The Festival Plate is a tricky handicap to solve on day three of the Festival, and the market regularly changes throughout the season. Make sure you keep your eyes peeled on horseracing.net for expert views and analysis on the 2020 Festival Plate as the picture becomes clearer.
The latest odds for the Festival Plate will be listed below just as soon as they become available.
Festival Plate Tips
Tips for the 2020 Festival Plate Handicap Chase will appear here.
What is the Festival Plate Handicap Chase?
The Festival Plate is a handicap chase on day three of the Cheltenham Festival, St Patrick’s Day, run over two miles, four furlongs and 127 yards. The race is one of the more difficult betting heats during the four days, and winners regularly return at a double-figure price, with Carrickboy winning in the Trevor Hemmings colours at 50/1 back in 2013.
The history of the Festival Plate Handicap Chase
The Festival Plate began life in 1951, and was named the Mildmay of Flete Challenge Cup, in memory of the 2nd Baron Mildmay of Flete. The race has been sponsored since 2006, and is currently backed by Brown Advistory and Merriebelle Stable. It was named in honour of bookmaker Freddie Williams for the 2009 renewal. Three trainers have won the race on three occasions, Bobby Renton, Nicky Henderson and Martin Pipe, while The Tsarevich and Elfast are the only two horses to have ever won the race twice.
What happened in the 2019 Festival Plate Handicap Chase?
The 2019 renewal of the Festival Plate felt typically competitive, and a host of the 22-strong field came into the race with solid claims. The favourite was the Nicky Henderson-trained Janika, a French import who had impressed in lofty assignments in his first two starts in Britain. He made a bold bid to pick up a first success on these shores, but he found the Nick Williams-trained Siruh Du Lac too tough a nut to crack, and he picked up his fourth straight win of the season under Lizzie Kelly - who picked up her second win at the Cheltenham Festival in as many years.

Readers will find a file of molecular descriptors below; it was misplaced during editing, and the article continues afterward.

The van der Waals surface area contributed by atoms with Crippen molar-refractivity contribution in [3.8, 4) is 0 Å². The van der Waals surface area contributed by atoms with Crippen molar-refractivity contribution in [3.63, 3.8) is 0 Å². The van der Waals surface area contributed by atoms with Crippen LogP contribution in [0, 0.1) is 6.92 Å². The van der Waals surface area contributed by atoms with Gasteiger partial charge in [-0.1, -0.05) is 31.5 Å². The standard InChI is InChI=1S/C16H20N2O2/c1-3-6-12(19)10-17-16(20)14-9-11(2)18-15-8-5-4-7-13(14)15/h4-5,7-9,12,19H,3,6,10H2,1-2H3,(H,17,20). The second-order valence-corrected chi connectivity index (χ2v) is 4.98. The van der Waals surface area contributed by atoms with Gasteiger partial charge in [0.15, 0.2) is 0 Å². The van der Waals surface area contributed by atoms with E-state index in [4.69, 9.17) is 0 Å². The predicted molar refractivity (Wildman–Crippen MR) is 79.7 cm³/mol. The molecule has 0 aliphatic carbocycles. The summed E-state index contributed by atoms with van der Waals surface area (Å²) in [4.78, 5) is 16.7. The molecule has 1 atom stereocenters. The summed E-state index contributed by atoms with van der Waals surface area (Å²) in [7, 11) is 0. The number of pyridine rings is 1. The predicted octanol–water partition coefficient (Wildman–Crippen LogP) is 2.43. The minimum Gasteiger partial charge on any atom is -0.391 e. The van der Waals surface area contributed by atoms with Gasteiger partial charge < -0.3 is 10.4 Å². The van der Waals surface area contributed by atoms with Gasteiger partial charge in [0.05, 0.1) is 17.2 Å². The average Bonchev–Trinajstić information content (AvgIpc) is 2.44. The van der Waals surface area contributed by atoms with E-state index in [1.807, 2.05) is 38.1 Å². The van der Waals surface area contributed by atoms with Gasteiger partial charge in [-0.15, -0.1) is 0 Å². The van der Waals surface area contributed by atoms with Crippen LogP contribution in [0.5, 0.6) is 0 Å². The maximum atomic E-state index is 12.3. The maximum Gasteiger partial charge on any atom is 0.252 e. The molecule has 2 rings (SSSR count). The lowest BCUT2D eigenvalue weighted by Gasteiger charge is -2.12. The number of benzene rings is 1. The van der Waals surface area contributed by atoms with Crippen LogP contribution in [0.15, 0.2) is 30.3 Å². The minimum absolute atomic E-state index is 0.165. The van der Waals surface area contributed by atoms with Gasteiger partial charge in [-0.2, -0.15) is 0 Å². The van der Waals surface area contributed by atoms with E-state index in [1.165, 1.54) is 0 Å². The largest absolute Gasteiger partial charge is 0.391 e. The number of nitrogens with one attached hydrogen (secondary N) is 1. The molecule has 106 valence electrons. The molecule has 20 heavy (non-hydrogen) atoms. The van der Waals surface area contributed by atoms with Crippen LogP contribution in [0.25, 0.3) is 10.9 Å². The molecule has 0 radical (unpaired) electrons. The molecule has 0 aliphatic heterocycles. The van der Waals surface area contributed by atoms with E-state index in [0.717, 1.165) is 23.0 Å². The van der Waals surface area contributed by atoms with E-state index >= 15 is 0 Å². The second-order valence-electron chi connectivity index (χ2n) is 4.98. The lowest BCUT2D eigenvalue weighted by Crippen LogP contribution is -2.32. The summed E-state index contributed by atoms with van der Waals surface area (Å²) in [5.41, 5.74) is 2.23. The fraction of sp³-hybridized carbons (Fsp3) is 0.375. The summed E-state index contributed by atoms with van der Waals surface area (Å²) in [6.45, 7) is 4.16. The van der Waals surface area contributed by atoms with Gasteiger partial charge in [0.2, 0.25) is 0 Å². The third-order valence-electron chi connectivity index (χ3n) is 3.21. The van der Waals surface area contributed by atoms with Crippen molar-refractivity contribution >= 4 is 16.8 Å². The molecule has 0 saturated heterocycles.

Who is the most iconic winner of the Festival Plate Handicap Chase?
Winners of the Festival Plate aren’t perhaps quite as illustrious as winners of other races at the festival, though several useful performers have won the race over the years, including the 2017 winner the Noel Meade-trained Road To Respect. He belied his odds of 14/1 to run out a comfortable winner of the Festival Plate, scoring by six lengths, and it didn’t take long for him to prove his talents, following up in a Grade 1 contest at Fairyhouse the following month. Road To Respect has since won the Grade 1 Christmas Chase at Leopardstown in 2017, one of the top staying chases of the season, before blowing away the field to win the Grade 1 jnwine.com Champion Chase at Down Royal the following season. Road To Respect has impressed in his two festival starts since winning the Festival Plate, finishing fourth in the 2018 Gold Cup and third in the 2019 Ryanair Chase, and considering he’s due to turn nine this season, his owners Gigginstown House Stud will be hopeful that there’s more to come yet.
Are there any trials for the Festival Plate Handicap Chase?
The Festival Plate’s make-up as a fiercely competitive handicap chase over two and a half miles means that there’s a multitude of different routes to the race, and recent winners have had both progressive profiles and have also dropped back into handicap company from graded contests. Competitive handicap races, such as the BetVictor Gold Cup at Cheltenham, are strong starting points.
Who is the most successful jockey in the Festival Plate Handicap Chase?
The most successful jockey in the history of the Festival Plate is the great Fred Winter, who has won the race on three occasions, with Slender (1951), Sy Oui (1953) and Caesar’s Helm (1958).
Who is the most successful trainer in the Festival Plate Handicap Chase?
The honour of being the most successful trainer in the history of the Festival plate is shared by three trainers, Bobby Renton, Martin Pipe and Nicky Henderson, with four each. The latter’s four wins in the race came courtesy of The Tsarevich (1985 & 1986), Liberthine (2005) and Non So (2006), while Martin Pipe’s four wins came courtesy of Terao (1997), Majadou (1999), Dark Stranger (2000) and Blowing Wind (2002). Meanwhile, Bobby Renton’s four victories came with Tudor Line (1954), Caesar’s Helm (1958), Siracusa (1959) and Merry Court (1968).